There’s plenty more standard-yet-nifty tech, of course, including Audi Connect, which uses an integrated UMTS module to link the vehicle to the internet. This allows passengers to browse online and email via a WLAN hotspot. And that’s not all: for the driver, the system facilitates handy services such as Google Earth and Google Street View.


A 360-degree parking camera – which is very useful when manoeuvring a vehicle that measures very nearly 5.3 metres in length – is also standard equipment on this model, as is adaptive air suspension, power closing doors, four-zone climate control, panoramic sunroof, electrically operated tailgate, and an electric sunshade for the rear window. The A8’s audio system is of the Bose variety – although our test vehicle boasted an optional 19-speaker Bang & Olufsen version – and is linked to a handy music interface.

The 4.2 TDI model features exceptionally comfortable 22-way adjustable front seats with both heating and ventilation functions, as well as tasty 20-inch alloys, a dynamic steering system and a rear sports differential. The latter, together with Audi’s trademark quattro permanent all-wheel drive and a decent weight-loss plan, helps the A8 handle the bends far better than it should. Particularly considering how comfortably it rides.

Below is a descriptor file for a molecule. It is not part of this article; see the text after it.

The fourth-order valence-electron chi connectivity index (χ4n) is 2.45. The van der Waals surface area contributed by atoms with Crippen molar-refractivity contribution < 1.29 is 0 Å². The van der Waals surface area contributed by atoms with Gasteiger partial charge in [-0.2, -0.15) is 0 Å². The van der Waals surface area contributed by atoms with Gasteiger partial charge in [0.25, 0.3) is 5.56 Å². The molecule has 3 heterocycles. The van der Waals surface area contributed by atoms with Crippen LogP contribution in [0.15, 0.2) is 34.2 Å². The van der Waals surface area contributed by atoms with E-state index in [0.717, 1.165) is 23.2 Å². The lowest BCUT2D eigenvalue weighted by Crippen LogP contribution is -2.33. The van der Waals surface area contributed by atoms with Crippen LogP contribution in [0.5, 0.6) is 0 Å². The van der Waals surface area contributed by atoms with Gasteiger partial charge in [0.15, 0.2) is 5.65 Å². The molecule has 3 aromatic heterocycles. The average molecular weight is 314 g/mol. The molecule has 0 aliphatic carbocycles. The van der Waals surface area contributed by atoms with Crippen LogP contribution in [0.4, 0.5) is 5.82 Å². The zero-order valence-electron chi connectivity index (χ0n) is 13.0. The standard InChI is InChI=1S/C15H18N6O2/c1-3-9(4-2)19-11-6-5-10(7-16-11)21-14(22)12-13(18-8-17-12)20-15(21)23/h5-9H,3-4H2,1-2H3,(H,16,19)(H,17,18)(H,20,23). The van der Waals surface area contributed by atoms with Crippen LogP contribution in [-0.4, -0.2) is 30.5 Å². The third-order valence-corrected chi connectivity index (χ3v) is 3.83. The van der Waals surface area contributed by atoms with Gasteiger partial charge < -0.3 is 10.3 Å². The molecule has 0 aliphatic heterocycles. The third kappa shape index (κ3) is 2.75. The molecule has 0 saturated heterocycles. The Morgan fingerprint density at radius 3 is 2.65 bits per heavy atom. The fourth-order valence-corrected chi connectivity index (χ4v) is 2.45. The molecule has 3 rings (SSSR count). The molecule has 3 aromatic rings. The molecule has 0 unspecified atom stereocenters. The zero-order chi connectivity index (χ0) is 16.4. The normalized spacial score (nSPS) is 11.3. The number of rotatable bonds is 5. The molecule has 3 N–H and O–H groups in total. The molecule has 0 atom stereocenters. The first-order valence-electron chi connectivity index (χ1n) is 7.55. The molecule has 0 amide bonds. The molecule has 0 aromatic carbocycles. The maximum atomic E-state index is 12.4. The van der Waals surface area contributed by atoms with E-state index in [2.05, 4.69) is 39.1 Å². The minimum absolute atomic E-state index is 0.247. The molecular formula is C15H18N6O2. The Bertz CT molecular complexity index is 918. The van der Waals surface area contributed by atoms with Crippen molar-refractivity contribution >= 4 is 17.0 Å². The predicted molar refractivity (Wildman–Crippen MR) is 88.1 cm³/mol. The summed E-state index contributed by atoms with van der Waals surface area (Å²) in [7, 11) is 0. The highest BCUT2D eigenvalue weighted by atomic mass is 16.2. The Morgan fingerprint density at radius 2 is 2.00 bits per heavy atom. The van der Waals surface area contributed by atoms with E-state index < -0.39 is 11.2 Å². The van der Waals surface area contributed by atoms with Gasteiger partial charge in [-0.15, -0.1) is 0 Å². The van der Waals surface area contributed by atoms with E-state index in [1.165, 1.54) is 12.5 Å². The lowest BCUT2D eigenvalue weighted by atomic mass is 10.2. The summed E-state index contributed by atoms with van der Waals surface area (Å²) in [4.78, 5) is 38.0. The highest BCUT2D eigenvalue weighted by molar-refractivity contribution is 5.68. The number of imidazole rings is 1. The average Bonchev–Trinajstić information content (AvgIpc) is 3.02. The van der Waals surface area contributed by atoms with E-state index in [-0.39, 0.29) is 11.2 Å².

An optional extra worth looking at – even if the price makes one’s eyes water – is the Matrix LED headlight system. Our test model boasted these nifty lights, with a high-beam made up of twenty-five light-emitting diodes per unit, each of which can be switched on and off – or even dimmed – individually, depending on the driving situation. This means the headlights automatically react to other vehicles, while always illuminating the road in the best possible way.


Remarkably, the system analyses predictive route data from the navigation unit – recognising curves and road classifications – and adjusts its distribution of light in response. The new headlights also feature an intelligent cornering function, a fresh daytime running light signature and dynamic turn signals that “swipe” in the direction of intended travel.

Still have money to burn? Then there’s the optional TV reception package, night vision (which now recognises large animals as well as pedestrians), head-up display, safety assistance package (lane change assistant, adaptive cruise control, and Audi pre-sense plus), and autonomous parking.

Verdict: The refreshed Audi A8 can’t match the Mercedes-Benz S-Class in terms of pure hype. But, rather strangely, that’s its strength. Where the big Merc is flashy and even somewhat of an exhibitionist, the A8 cruises under the radar, preferring to be subtle yet entirely special. There’s more than enough tech to keep us happy, even if – as usual – the best bits are optional. And the utterly refined 4.2-litre lump powering all four wheels is one of the finest big diesel engines around, helping to make the Audi A8 L 4.2 TDI a wonderful place to spend one’s time – whether it’s from the driver’s seat or the uber-comfy rear bench.

Score: 8/10